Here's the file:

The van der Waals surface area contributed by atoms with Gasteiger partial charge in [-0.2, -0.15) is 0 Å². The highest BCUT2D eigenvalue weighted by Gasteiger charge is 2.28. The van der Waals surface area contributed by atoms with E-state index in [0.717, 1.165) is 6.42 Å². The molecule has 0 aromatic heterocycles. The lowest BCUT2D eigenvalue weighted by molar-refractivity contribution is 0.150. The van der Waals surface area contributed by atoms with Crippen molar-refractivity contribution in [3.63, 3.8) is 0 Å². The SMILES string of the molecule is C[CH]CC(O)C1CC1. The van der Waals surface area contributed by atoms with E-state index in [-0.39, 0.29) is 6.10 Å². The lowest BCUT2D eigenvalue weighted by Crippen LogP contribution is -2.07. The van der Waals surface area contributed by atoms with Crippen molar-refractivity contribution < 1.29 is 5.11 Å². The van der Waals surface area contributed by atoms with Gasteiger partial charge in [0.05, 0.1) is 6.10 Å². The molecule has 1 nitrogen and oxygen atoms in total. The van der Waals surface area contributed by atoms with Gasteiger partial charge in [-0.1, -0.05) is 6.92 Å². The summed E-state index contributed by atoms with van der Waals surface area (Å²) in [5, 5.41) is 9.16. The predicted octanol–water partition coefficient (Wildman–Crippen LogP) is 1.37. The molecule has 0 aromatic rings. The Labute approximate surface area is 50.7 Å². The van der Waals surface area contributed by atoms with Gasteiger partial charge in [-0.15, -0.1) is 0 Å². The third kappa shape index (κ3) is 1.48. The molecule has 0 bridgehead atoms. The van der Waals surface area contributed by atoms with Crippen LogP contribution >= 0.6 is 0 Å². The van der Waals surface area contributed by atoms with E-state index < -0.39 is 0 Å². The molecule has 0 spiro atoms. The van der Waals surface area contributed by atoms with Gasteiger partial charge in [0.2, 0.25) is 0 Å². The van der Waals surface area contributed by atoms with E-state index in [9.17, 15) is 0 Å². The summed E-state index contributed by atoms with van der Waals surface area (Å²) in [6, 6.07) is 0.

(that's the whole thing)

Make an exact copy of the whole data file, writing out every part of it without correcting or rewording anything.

The van der Waals surface area contributed by atoms with Gasteiger partial charge in [-0.2, -0.15) is 0 Å². The highest BCUT2D eigenvalue weighted by Gasteiger charge is 2.28. The van der Waals surface area contributed by atoms with E-state index in [0.717, 1.165) is 6.42 Å². The molecule has 0 aromatic heterocycles. The lowest BCUT2D eigenvalue weighted by molar-refractivity contribution is 0.150. The van der Waals surface area contributed by atoms with Crippen molar-refractivity contribution in [3.63, 3.8) is 0 Å². The SMILES string of the molecule is C[CH]CC(O)C1CC1. The van der Waals surface area contributed by atoms with E-state index in [-0.39, 0.29) is 6.10 Å². The lowest BCUT2D eigenvalue weighted by Crippen LogP contribution is -2.07. The van der Waals surface area contributed by atoms with Crippen molar-refractivity contribution < 1.29 is 5.11 Å². The van der Waals surface area contributed by atoms with Gasteiger partial charge in [0.05, 0.1) is 6.10 Å². The molecule has 1 nitrogen and oxygen atoms in total. The van der Waals surface area contributed by atoms with Gasteiger partial charge in [-0.1, -0.05) is 6.92 Å². The summed E-state index contributed by atoms with van der Waals surface area (Å²) in [5, 5.41) is 9.16. The predicted octanol–water partition coefficient (Wildman–Crippen LogP) is 1.37. The molecule has 0 aromatic rings. The Labute approximate surface area is 50.7 Å². The van der Waals surface area contributed by atoms with Gasteiger partial charge in [-0.15, -0.1) is 0 Å². The third kappa shape index (κ3) is 1.48. The molecule has 0 bridgehead atoms. The van der Waals surface area contributed by atoms with Crippen LogP contribution >= 0.6 is 0 Å². The van der Waals surface area contributed by atoms with E-state index < -0.39 is 0 Å². The molecule has 0 spiro atoms. The van der Waals surface area contributed by atoms with Gasteiger partial charge in [0.2, 0.25) is 0 Å². The van der Waals surface area contributed by atoms with E-state index in [9.17, 15) is 0 Å². The summed E-state index contributed by atoms with van der Waals surface area (Å²) in [6, 6.07) is 0.